|The never-ending journey towards lunch|
Today was the first out of four consecutive days of hard trekking. I actually cried when I reached our lunch place at Langtang Lirung. I was physically spent and emotionally drained. And when some of our porters came to help us with our bags, I gladly gave my pack without any protest. I kept my head down throughout lunch but a few caught me wiping my tears away. When I saw the look of pity on their faces, the tears flowed more freely.
We had another fours hours of trekking after lunch so I had to pull myself together and recentre. I reminded myself why I signed up for this and repeated this phrase like a mantra:
“It's supposed to be hard. If it were easy, everyone would do it.”Alhamdulillah, I felt much better in the second leg of that day's journey. But many in the group started feeling worse. Due to the gains in elevation, many had started developing mild symptoms of AMS (Acute Mountain Sickness) such as headaches, nausea, vomiting and lethargy. For the first time, we had to trek in the dark. Though we could see our guest house before the sun had set, it was the typical "dekat-di-mata-jauh-di-kaki" situation.
When we finally arrived at our guest house, we were served garlic soup by our guides. It is said to be a good remedy for AMS. That night's dinner was the quietest meal we had ever had. No one was in the mood for socialising or cracking jokes.
We had been monitoring our oxygen levels and heart rates since Thulo Syabru. Not surprisingly, that night, everyone's readings were not good. Our oxygen levels had dipped to 80% to 86%. In comparison, just a day earlier, everyone's oxygen levels were 90% and above.
Day 7 (Dec 18, 2016): Gosaikunda to Ghopte (3430 m)
Although we had achieved what we had set out to do, reaching Gosaikunda was not the end of our journey. Today we were going to ascend to the highest point of the trek: The Lauribina Pass at 4610 m. The uphill ascent was slow and laborious. Everyone was in celebratory mood once we reached it. It was all downhill from here, or so we thought.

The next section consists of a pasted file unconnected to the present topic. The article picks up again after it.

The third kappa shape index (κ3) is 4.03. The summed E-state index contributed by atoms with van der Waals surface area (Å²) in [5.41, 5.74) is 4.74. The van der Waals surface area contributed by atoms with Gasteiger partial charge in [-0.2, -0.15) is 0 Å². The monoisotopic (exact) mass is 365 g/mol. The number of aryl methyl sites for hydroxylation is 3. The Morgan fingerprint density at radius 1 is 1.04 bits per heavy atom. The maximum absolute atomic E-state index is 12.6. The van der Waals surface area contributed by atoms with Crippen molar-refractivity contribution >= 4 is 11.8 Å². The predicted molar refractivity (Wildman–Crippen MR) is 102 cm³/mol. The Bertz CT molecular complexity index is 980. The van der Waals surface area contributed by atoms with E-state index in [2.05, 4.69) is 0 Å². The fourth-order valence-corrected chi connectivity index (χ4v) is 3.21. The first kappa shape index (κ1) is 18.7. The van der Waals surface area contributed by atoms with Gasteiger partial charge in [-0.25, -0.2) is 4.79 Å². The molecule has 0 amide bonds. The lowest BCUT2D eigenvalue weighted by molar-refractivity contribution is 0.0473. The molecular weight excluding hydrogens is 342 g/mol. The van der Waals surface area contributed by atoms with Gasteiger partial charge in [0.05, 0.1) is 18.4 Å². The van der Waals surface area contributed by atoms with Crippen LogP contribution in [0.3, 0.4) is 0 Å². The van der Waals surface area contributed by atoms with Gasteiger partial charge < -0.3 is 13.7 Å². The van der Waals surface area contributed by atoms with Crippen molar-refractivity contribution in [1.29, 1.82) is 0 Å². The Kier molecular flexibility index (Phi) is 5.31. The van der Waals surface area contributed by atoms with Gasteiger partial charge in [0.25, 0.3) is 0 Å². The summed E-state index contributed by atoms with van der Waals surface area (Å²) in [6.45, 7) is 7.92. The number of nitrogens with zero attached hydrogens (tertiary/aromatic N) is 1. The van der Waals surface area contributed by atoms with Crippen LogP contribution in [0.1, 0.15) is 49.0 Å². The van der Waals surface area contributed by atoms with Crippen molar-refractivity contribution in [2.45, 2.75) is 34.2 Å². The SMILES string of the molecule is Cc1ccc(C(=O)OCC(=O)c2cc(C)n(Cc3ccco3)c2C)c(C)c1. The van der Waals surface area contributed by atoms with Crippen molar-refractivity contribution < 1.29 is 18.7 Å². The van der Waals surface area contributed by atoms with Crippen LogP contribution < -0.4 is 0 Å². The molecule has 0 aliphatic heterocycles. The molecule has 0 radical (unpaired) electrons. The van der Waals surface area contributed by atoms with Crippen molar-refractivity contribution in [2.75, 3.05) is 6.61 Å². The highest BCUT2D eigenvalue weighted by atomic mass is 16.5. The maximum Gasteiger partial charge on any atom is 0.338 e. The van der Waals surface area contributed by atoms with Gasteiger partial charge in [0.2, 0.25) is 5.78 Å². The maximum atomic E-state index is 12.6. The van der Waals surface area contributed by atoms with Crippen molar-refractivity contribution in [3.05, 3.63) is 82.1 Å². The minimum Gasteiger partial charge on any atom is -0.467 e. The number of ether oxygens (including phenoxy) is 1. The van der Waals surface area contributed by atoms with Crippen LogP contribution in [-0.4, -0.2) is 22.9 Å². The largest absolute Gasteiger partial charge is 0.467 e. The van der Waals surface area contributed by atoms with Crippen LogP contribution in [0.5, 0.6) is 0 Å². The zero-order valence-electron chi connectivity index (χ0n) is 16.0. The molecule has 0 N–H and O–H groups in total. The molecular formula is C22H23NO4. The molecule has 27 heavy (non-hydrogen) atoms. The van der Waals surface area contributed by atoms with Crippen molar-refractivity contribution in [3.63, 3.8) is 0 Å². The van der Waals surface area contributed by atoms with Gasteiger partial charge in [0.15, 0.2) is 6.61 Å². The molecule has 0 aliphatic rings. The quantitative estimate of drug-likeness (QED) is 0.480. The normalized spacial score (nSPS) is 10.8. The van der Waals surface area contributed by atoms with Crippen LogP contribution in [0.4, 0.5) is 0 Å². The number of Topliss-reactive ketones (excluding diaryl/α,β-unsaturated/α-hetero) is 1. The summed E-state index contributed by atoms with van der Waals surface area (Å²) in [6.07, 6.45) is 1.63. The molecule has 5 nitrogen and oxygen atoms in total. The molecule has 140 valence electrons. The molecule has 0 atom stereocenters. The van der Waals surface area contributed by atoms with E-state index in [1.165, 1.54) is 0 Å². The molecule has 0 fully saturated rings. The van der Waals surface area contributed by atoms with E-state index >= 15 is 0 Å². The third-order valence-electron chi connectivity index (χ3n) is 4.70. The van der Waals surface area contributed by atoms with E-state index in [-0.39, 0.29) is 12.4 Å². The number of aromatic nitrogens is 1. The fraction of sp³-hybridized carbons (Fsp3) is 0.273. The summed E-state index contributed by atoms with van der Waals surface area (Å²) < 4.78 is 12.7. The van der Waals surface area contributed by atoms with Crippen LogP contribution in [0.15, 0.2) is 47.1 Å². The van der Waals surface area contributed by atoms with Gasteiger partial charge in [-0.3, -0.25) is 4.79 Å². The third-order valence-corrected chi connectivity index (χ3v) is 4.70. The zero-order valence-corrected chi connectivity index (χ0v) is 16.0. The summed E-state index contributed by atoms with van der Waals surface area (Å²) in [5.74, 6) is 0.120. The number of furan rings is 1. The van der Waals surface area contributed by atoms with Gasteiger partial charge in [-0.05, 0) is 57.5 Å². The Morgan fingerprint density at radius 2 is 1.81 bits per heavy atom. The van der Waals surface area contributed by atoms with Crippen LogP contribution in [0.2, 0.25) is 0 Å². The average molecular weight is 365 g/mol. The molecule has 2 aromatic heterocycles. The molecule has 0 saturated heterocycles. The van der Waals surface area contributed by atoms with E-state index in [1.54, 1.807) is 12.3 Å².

Imagine our bewilderment when we were still going up and down while supposedly descending to lower altitude. At one point, when I saw another steep hill, I let out out an anguished cry that was meant to convey: "You have got to be kidding me!"
That night, we trekked for two hours in the dark. To prevent anyone from getting lost, we trekked in a single file, with the slowest amongst us in front. Again, our porters came back to help us with our packs. We were so glad to see them because it meant that the guest house wasn't that far away.
The guest house at Ghopte was our simplest and most austere lodging. The area was one of the worst hit in the 2015 earthquake, so most of the dwellings there were still in the midst of reconstruction. The guest house had a dirt floor and plastic sheets for windows. It had no running tap in the toilet; just two buckets with some water which quickly ran out (thank God for wet wipes).
There were not enough rooms for everyone so we had to share. I shared mine with Suraya and Wany, and with two 60L bags, three daypacks, sleeping bags and blankets, we were left with very little room to maneuver.
All the inconveniences taught us 1) to be grateful for all the luxuries we have at home and 2) how very little we need in order to survive and be happy.